Three years ago, my cousin Omar came to visit us from Venezuela for the summer. One day, he tagged along to help out with the groceries. While we looked for matches to light the barbecue, he stopped to post a photo of the toilet paper aisle to his Instagram story. I remember laughing at him and asking why toilet paper could make him laugh, but my jokes fell flat. He then laughed at me–in hindsight, probably at my naivety–and told me that his friends back at home couldn’t find toilet paper anywhere. Apparently his 500 followers would be amused by the fact that Omar was in cottage country deciding between standard, jumbo or jumbo junior. What I had assumed to be an inside joke between a few friends turned out to be an inside joke nonetheless, only it was an inside joke shared between 2.9 million people – the entire city of Caracas.
Today, this country’s inside jokes have become their shared tragedies. In the past five years, millions of residents have fled their homes, deprived not only of toilet paper, but of food and water, too. Hyperinflation has become a common word in the Venezuelan vocabulary; basic household items get more expensive in a matter of hours – ‘saving up’ is a myth. Severe scarcity of essential items, black market domination of the exchange of goods, and cash that has become more expensive than its actual value (yes, people buy cash since there is none in the ATMs) – is part of daily life in Venezuela. As a Venezuelan, you are considered extremely lucky if your parents decided to open a savings account in the United States or elsewhere. Now, basic transactions like groceries, haircuts, coffee (if you can even find it in the markets), or buying beers are paid through international e-transfers. If you’re even luckier, your parents saved enough to get you out of the country, where you are likely studying abroad and working a part-time job to pay for your expenses, always sending some money home so that your family can enjoy any of the little things I just mentioned.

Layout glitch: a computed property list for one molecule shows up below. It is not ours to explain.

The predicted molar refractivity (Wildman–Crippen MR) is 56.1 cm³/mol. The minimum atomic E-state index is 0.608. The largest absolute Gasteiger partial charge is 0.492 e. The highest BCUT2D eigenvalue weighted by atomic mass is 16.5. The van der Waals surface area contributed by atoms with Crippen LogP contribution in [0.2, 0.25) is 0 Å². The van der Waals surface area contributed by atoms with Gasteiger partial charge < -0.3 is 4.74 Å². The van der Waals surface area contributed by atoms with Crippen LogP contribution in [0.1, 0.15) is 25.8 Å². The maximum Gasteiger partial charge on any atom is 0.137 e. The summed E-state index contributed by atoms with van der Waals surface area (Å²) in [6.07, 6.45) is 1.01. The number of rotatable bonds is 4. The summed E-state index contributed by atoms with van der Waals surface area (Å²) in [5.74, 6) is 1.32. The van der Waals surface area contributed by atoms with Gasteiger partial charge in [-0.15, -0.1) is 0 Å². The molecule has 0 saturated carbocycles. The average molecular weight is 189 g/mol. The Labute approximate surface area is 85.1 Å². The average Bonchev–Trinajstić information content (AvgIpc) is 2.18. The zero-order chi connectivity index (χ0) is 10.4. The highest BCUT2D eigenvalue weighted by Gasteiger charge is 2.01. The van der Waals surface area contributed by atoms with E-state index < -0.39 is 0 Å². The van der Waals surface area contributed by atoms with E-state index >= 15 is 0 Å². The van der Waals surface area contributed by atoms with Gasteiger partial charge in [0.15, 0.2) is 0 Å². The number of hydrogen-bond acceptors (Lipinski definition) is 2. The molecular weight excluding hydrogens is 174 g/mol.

Hyperinflation has become a common word in the Venezuelan vocabulary; basic household items get more expensive in a matter of hours – ‘saving up’ is a myth.
Venezuelans who were not lucky, not fortunate enough to have off-shore savings or a family to support them in a different country, then have two options. They can either live by their salaries, with the current minimum wage set at approximately $8 USD/month (keep in mind a chicken breast alone costs $3), or abandon their homes and head for a better life beyond the borders of their country.
A month ago, my family and I drove to Florida (yes, we’re those crazy Canadians who get in a car and drive the 24 hours) to celebrate my grandparents’ 50th anniversary. As we drove through New York, Pennsylvania, West Virginia, North Carolina, South Carolina, and Georgia, my cousin, Raquel, realized she had friends studying all over the world. Many of us have said our goodbyes to high school friends studying abroad for the next few years. In fact, many of us would even brag about our international connections. However, for my Venezuelan cousin and her friends, the end of their studies doesn’t necessarily mean coming home; they don’t look forward to summer reunions or Christmas mornings with their families, because they can’t. And yet, their reality of not knowing where home will be in two or three years is a reality that millions of their countrymen have walked thousands of miles trying to attain.